Evening fellow windsurfers,
Yes it is Christmas eve and yes I am on my computer and yes I am looking up windsurfing info!
I acquired an old Wayler - 250LT board with a 5.9M sail about 3 weeks ago. I am completely new to windsurfing, but have been about 4 times and can now (fairly) confidently water start and do basic turns. I usually surf in 5-10knt winds (ie. morning and evening) at Lysterfield lake as I want to be very confident before hitting the bay.
Purpose of this post - How do I rig the windsurfer properly?
My process so far has been to -
1. Put mast in sail
2. Attach and tie downhaul (the mast foot to the sail)
3. Tie boom to mast
4. Tie end of sail to boom very tightly and knot off (the rope has worn so the auto-cleat things dont work properly)
5. Push mast foot into board and rotate clockwise
Basically, I want to know if this is correct and what knots are recommended for each section. Also, the previous owner mentioned I might be able to get a new boom that could clamp to the mast, rather than tie to it. Is this possible? What should I look for?
If anybody has any advice that a beginner like me should know, please share!
Thanks, Merry Christmas and safe New Year.
EDIT: Centreboard goes in when its deep enough!
i have a old boom you can buy off me if ya want its a clamp on in good nick fits over 6m sails i wold not bother with that type of boom you have.
What area do you live in Quagz1? Maybe you could chat to some of the locals when they are rigging up to get some advice.
Most of us are quite prepared to help out someone new to the sport.
He he he... I see there are some dedicated surfers out there!!!
Yer I have had a chat to a couple of locals except they had the new equipment... I'm still @ uni and got the lot for $100 off ebay.... when the full time job comes then Ill be able to get a decent setup *hopefully*.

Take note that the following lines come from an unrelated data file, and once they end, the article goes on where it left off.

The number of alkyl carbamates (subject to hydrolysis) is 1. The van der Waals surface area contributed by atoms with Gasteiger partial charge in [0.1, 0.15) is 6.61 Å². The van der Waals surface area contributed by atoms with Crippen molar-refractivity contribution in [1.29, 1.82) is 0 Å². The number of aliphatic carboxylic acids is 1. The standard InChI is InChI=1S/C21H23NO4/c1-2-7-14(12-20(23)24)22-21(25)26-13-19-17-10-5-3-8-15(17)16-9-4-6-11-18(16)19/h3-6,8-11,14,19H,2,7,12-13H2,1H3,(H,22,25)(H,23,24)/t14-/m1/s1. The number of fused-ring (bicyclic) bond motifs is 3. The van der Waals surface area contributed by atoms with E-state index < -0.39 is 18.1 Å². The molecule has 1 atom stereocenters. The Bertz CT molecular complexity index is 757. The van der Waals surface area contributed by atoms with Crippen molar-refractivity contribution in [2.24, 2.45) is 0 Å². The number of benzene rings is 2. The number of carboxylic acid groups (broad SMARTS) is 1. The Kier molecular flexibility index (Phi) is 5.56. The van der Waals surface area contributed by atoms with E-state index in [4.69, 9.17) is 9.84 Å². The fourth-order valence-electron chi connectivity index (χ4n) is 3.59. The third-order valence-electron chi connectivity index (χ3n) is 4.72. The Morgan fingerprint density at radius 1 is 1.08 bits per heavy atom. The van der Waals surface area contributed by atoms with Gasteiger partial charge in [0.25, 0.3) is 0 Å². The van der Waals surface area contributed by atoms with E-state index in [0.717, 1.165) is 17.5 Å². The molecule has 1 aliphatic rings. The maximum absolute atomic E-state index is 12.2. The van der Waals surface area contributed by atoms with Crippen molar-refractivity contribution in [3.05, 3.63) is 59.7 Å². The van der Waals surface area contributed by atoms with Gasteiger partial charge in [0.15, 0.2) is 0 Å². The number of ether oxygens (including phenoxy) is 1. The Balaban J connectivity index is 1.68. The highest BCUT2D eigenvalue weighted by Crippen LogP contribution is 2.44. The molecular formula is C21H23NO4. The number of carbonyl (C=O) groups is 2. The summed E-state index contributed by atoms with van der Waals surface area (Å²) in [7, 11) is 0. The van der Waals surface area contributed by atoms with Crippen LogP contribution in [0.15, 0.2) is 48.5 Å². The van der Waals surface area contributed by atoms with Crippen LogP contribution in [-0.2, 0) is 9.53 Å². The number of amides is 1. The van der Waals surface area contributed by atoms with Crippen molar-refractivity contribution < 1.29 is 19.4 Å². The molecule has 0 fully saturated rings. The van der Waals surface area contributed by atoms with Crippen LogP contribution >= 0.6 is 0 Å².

I'm in Pakenham VIC but frequently travel to Sth Melbourne to visit the missus. I would love a clamp on boom it would make life soooo much easier.
Whats ur price on the boom if its nearby?? - Just responded to PM.
youve only been out 4 times and in 5-10 knots and you can waterstart?
Stay with it qz1 and you will open up more than a world of oysters.
If the ropes are worn, it's worth your while spending a few bucks on new ones before they break, from a windsurf or sailing shop. At least that's one part of your ancient rig which you'll be able to rely on then!
I've seen an old vid where uphauling is referred to as a waterstart...but nowadays waterstarting is the thing where you let the sail pull you up out of the water, not vice versa. Never mind, you're doing fine!! Took me months just to stand up for a few minutes!
Please post some pics of your gear, as many as possible, showing how you've rigged it...
Thanks for the responses... this forum is great!!
OK, answers to your questions:
1. Waterstart - I refer to me climbing onto the board then uphauling the sail as a waterstart - the surfers with new boards and boards with straps can seem to let the sail pull them out of the water. This rig is wayyy to big and im not strong enough to control the sail like that.
2. I will post pics within the next few days - I appreciate your help in advance
3. I'll make the ropes a priority - are there any "good" sailing shops servicing South East you guys know of?
Other info - I have been surfing (as in paddle) for a few years now so the balance thing wasnt really an issue. In my last session I finally got comfortable with standing behind the mast foot and leaning against the sail, rather than trying to stand @ 90 deg and pull it. By turning I mean veering - tilting the sail forward (goes away from the wind, if I can remember correctly) leaning it back goes into the wind.
The first time was me getting up and falling off, the next was me getting up and then holding the uphaul with one hand and boom with other. Completely wrong now I look back on it, but I figured it out eventually. When a gust came I would let the sail dangle by the uphaul to de-power it.
Third/forth times I managed to get up and with about an hour of crap get it to sail with both hands on the boom properly. I cant do a 180 yet so I have to fall off to turn around.